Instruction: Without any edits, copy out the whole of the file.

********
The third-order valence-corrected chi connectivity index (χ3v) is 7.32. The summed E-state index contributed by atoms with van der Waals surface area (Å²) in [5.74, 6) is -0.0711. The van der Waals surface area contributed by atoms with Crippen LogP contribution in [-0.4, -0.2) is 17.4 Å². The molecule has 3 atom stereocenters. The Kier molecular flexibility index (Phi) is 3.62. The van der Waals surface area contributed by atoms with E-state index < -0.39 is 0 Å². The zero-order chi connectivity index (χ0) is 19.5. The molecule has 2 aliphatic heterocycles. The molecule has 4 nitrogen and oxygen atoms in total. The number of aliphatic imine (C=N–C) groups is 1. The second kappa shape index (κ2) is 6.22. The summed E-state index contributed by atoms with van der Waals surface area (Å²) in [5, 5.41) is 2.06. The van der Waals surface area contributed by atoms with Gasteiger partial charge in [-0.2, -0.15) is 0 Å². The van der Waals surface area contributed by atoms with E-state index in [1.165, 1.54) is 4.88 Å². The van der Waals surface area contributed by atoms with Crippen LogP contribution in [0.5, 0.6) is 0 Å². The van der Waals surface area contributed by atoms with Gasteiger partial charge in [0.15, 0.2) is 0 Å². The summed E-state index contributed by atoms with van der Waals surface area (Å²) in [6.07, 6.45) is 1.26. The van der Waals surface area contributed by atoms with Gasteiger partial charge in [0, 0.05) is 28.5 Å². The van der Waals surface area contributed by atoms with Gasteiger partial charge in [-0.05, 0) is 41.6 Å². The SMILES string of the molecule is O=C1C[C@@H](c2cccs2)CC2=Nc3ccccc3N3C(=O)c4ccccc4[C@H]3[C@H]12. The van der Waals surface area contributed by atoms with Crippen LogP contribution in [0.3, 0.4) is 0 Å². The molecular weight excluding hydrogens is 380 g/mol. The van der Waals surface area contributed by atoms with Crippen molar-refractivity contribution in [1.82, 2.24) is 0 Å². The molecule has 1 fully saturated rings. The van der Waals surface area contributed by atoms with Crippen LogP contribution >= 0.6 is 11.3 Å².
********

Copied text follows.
The third-order valence-corrected chi connectivity index (χ3v) is 7.32. The summed E-state index contributed by atoms with van der Waals surface area (Å²) in [5.74, 6) is -0.0711. The van der Waals surface area contributed by atoms with Crippen LogP contribution in [-0.4, -0.2) is 17.4 Å². The molecule has 3 atom stereocenters. The Kier molecular flexibility index (Phi) is 3.62. The van der Waals surface area contributed by atoms with E-state index < -0.39 is 0 Å². The zero-order chi connectivity index (χ0) is 19.5. The molecule has 2 aliphatic heterocycles. The molecule has 4 nitrogen and oxygen atoms in total. The number of aliphatic imine (C=N–C) groups is 1. The second kappa shape index (κ2) is 6.22. The summed E-state index contributed by atoms with van der Waals surface area (Å²) in [5, 5.41) is 2.06. The van der Waals surface area contributed by atoms with Gasteiger partial charge in [-0.2, -0.15) is 0 Å². The van der Waals surface area contributed by atoms with E-state index in [1.165, 1.54) is 4.88 Å². The van der Waals surface area contributed by atoms with Crippen LogP contribution in [0.5, 0.6) is 0 Å². The van der Waals surface area contributed by atoms with Gasteiger partial charge in [0.15, 0.2) is 0 Å². The summed E-state index contributed by atoms with van der Waals surface area (Å²) in [6.07, 6.45) is 1.26. The van der Waals surface area contributed by atoms with Gasteiger partial charge in [0, 0.05) is 28.5 Å². The van der Waals surface area contributed by atoms with Gasteiger partial charge in [-0.05, 0) is 41.6 Å². The SMILES string of the molecule is O=C1C[C@@H](c2cccs2)CC2=Nc3ccccc3N3C(=O)c4ccccc4[C@H]3[C@H]12. The van der Waals surface area contributed by atoms with Crippen LogP contribution in [0.3, 0.4) is 0 Å². The molecular weight excluding hydrogens is 380 g/mol. The van der Waals surface area contributed by atoms with Crippen molar-refractivity contribution in [1.82, 2.24) is 0 Å². The molecule has 1 fully saturated rings. The van der Waals surface area contributed by atoms with Crippen LogP contribution >= 0.6 is 11.3 Å².